Anew TV commercial for insurance company Tokyo Kaijo Nichido features two newborns lying next to each other in a hospital maternity ward, telepathically discussing the “pleasures” that await them in life.
One has hopes and dreams: He’s going to build a house and travel the world. The other is already intimidated. “I’m afraid to even breathe,” he says. An omniscient voice breaks in with the comment that “you only live once” and a good insurance plan can relieve anxieties about the future.
The premise is hardly original, but the presentation and its implications are interesting.
Here we have a new human being, right out of the chute, worrying about the terrible things that can happen in life before he even has a taste of it. Is this a comment on today’s supposedly fretful youth, who prefer serial part-time employment to careers, the impersonality of virtual relationships to face-to-face encounters and living indefinitely with parents rather than venturing out into the world?
When the one baby says, “I’m going to buy a cool car after I turn 18,” and the querulous one replies, “I don’t want to be in an accident,” is it a reflection of a cultural sea change?
According to a survey conducted by the Japan Automobile Manufacturers Association, only 20 percent of 18- to 29-year-olds who say they aren’t interested in owning a car mentioned the possibility of accidents as a reason. Most cited economic factors, but some implied a total lack of regard for automobiles. Thirty percent said public transportation is more convenient, while 40 percent confessed to not even possessing a drivers’ license.
Whether it’s due to fear, apathy, or common sense, this disinterest in car ownership among young people presents a serious challenge to Japan’s automobile industry. With the exception of kei cars (models with engines of 660 cc or less), automobile sales have declined for three years in a row. Car ownership in Japan peaked in 2001, and sales in 2007 were about the same level as they were in the mid-1970s.
Japan’s aging population has something to do with the trends indicated by these statistics, but the fact is that younger people are not inheriting previous generations’ belief in cars as signs of status and affluence — a belief that car manufacturers have taken for granted ever since Japan became an economic superpower.
Japan has never had the kind of car culture that defines American life, but according to a Feb. 16 feature in the Asahi Shimbun newspaper, automobile ownership was considered a pertinent rite of passage for Japanese boomers and Gen-Xers. As one 57-year-old former car-company exec put it, when boys his age graduated from high school the first thing they did was get a drivers license. Moreover, car ownership was considered a prerequisite to dating. “As long as you had a car,” he remembers, “girls would just follow you around.”
The article mentions a survey conducted by Gulliver, the used-car trading agency, which found that among 18- to 29-year-olds “dating” was mentioned by only 6 percent as a benefit of car ownership — as opposed to 15 percent for all age groups. In recent years, carmakers have revived certain classic sports models that originally appealed to reckless youth — like Nissan’s GTR and Mazda’s RX-7 — but sales have almost completely been to middle-age men who want to relive that feeling. Today’s young men couldn’t care less. To them, a car is simply a means of transportation.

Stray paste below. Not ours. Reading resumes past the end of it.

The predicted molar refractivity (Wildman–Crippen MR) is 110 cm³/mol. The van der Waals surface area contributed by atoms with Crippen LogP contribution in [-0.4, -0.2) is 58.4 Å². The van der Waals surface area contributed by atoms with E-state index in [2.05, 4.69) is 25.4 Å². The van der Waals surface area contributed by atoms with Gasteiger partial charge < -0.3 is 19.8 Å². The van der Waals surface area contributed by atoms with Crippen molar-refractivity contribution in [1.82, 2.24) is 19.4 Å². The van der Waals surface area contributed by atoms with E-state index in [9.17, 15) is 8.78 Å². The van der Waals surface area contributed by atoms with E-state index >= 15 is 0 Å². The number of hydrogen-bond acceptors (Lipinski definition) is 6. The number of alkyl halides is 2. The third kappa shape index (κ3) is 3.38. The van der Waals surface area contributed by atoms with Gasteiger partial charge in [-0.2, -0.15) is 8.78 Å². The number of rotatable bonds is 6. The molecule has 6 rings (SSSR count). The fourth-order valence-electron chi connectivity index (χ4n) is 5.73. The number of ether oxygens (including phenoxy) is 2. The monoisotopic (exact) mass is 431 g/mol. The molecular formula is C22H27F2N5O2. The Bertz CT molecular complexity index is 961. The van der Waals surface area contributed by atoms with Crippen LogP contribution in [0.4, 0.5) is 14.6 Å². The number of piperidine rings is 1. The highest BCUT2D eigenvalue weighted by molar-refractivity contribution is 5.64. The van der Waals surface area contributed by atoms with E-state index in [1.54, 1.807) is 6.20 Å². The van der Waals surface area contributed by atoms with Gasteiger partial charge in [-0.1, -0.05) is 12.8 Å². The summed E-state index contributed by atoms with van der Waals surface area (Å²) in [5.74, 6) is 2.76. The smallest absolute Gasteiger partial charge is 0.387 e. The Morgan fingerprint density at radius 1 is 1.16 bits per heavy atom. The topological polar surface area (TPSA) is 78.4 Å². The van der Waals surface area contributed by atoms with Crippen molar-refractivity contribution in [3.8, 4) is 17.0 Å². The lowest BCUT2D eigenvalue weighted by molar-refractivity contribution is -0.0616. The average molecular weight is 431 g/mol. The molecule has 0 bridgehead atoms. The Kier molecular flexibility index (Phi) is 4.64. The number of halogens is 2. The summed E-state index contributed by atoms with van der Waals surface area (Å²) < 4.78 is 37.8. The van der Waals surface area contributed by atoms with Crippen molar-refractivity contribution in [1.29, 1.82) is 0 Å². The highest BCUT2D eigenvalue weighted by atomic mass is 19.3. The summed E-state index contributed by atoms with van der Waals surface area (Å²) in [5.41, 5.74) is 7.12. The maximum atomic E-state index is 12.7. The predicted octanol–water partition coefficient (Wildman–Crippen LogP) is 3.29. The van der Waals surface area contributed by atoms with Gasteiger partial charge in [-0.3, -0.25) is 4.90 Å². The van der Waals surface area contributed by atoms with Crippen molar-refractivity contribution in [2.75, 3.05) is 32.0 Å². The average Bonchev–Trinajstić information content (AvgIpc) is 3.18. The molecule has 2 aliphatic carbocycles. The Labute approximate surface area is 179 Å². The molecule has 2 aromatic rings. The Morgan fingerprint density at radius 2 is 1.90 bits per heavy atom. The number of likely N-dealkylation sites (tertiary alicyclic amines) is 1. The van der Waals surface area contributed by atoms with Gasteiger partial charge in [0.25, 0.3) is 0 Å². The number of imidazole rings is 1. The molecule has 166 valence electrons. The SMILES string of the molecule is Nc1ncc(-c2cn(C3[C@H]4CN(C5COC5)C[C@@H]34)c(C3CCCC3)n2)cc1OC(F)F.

Consequently, ads for sportier models feature older actors or distinguished-looking non-Japanese men, while smaller cars and family vehicles get pitched at younger consumers. SMAP heartthrob Takuya Kimura sells his private life as a husband, father and breadwinner with ads for Toyota’s Fielder stationwagon. In one commercial, he plays what looks like a typical salesman. Nowhere do you see the sexy, brash, jet-setting professional he portrays in TV dramas.
But image isn’t the only issue. Recently, Toyota launched a program aimed at young people with an ad campaign featuring 26-year-old Sho Sakurai, who sings with the boy band Arashi. The Sannenbun (three-year-portion) Plan is a financing option that encourages young consumers to become lifelong Toyota customers. In the past, new additions to the workforce would buy an “entry-level” car, like a Corolla, and every three years thereafter step up to a higher-priced model. With the Sannenbun Plan, buyers can trade in their cars for a new one after three years of loan installments without having to pay off the balance.
Such a strategy may have a limited appeal. Young people continue to gravitate toward urban areas where cars are not only unnecessary, but often an expensive liability. Even in suburbs, people are finding reasons to give up their wheels. In a sidebar to the Asahi article, a 36-year-old salaryman who lives outside of Sapporo said he recently sold his car and doesn’t plan to buy a new one, having discovered that public transportation is pretty good. Such an admission may be more chilling to the auto industry than younger people’s car apathy, since it implies how easy it is for even men in their 30s to give up what many consider a fixture of modern existence.
Cars are still necessary to people in rural areas — a fact that the ruling coalition exploits in its promotion of automotive-related taxes that pay for more road construction. However, the coalition reinforces its position with projections that claim the number of potential drivers will increase, even though the trends cited above seem to contradict such claims.
One thing is for sure: Driving no long exerts the romantic appeal it once did. Gone are the days when automobiles represented “freedom” and “individuality.” If anything, young people see them as a burden and an unnecessary luxury — and who can argue with them?
See Page 16 for Japanese cars not found in Japan.